Thursday, August 27, 2015

I somehow became a barista?

I've always thought that drinking coffee, especially drinking coffee without milk, was a hardcore sophisticated grown-up thing. Like it was a competition to see how little milk or sugar you can take in your coffee. I would see grown-ups walking around with their paper cups of coffee, and it was like they passed some kind of test in my head. It was a status symbol of adulthood. 

When I started working for my dad the summer after eighth grade, he and I went down to the cafeteria in his office building to get our "morning drink" to get us going. His was coffee. Mine was usually some variation of bottled ice tea or flavored water. 

Sometimes it was chocolate milk, especially if I was in need of comfort. Chocolate milk does nothing but comfort me. I always have a lot of chocolate milk after any kind of extremely stressful event, such as an audition. I never have and never will have any shame in having chocolate milk. I order it in restaurants and public settings all the time, and oftentimes there is a bit of hesitation on the other end. I look old enough to order alcohol if it's an option, and even if it isn't, I guess they expect me to have a soda, or even just the usual "just water for me, thanks." 

Surprise surprise, one morning, I decided to take the plunge and try coffee for the very first time. My first steps into mature-working-black-coffee-drinking-adulthood. We came back upstairs to his cozy office, with his desk in the back, two desks for his other two employees Mike and Mary, and then a couch and comfy chairs at the front for client meetings and me.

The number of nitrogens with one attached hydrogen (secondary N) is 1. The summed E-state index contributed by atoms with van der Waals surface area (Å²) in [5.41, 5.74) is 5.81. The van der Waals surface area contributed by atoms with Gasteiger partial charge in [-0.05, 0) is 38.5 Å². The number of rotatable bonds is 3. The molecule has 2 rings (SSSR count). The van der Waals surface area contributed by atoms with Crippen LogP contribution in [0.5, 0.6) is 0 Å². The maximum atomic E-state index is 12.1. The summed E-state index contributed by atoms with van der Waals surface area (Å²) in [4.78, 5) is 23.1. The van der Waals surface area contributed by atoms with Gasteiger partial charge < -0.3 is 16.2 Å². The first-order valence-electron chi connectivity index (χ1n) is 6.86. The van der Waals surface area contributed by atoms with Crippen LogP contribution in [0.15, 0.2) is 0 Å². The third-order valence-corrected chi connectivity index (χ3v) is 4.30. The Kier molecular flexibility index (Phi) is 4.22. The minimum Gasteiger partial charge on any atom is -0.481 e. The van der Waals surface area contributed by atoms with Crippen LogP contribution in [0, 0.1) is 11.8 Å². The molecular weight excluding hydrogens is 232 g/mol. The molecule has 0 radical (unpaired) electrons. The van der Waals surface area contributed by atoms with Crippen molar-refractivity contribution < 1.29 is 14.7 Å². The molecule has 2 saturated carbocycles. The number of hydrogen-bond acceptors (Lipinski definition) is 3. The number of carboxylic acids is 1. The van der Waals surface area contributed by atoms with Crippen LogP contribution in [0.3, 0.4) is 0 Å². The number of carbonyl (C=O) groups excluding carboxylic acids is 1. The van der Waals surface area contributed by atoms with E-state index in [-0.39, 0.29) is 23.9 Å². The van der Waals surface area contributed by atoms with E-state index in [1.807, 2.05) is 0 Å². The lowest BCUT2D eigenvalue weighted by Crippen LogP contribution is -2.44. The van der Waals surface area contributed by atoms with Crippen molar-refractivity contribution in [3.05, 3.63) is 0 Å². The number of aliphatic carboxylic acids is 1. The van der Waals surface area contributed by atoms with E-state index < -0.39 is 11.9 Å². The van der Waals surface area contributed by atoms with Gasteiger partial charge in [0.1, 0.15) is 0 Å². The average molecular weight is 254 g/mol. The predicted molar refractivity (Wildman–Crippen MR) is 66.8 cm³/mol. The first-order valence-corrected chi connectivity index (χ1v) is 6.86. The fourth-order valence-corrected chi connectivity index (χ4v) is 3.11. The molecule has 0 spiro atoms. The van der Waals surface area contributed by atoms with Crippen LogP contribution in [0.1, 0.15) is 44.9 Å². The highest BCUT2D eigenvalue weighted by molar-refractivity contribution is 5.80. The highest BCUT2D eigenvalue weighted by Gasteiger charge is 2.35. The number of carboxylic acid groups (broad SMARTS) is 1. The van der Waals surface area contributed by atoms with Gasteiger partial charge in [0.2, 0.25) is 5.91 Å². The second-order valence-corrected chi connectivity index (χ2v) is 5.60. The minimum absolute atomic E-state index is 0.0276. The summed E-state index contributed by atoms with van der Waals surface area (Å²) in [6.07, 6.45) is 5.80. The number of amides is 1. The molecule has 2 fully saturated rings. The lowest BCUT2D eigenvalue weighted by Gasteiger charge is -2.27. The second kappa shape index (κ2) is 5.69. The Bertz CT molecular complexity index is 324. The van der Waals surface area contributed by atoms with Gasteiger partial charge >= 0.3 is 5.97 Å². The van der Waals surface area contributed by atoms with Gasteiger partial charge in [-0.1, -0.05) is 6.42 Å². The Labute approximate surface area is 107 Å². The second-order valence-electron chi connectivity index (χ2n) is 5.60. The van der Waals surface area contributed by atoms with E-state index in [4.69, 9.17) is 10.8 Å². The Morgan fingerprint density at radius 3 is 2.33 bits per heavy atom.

From what I recall, it was Green Mountain medium roast with a splash of skim milk. I took a sip of it, acknowledging the strange taste in my mouth, trying to think of something witty to say, but I had nothing. 

I hated it. No amount of milk would cover up the awful taste, never mind the strange bitter aftertaste it left behind. How could millions of people drink this every day? How could so many people crave this, and grow even mildly dependent on this? I thought to myself. My biggest question was, how can anyone possibly enjoy this without any milk?! 

"You'll like it when you get older, it's an acquired taste." Every adult ever has told me that. That's what they tell me about coffee, as well as alcohol. All I could do was shrug my shoulders, and return to my beloved chocolate milk and flavored waters and wait for time to pass. 

A few months later, my freshman year of high school began. My dad would drive my brother and I to school when we lived at his place, and if we left the house early enough, sometimes we would stop by Dunkin' Donuts on the way to school. 

The only thing I knew about coffee at that point was: 
a) It's gross with no milk, wow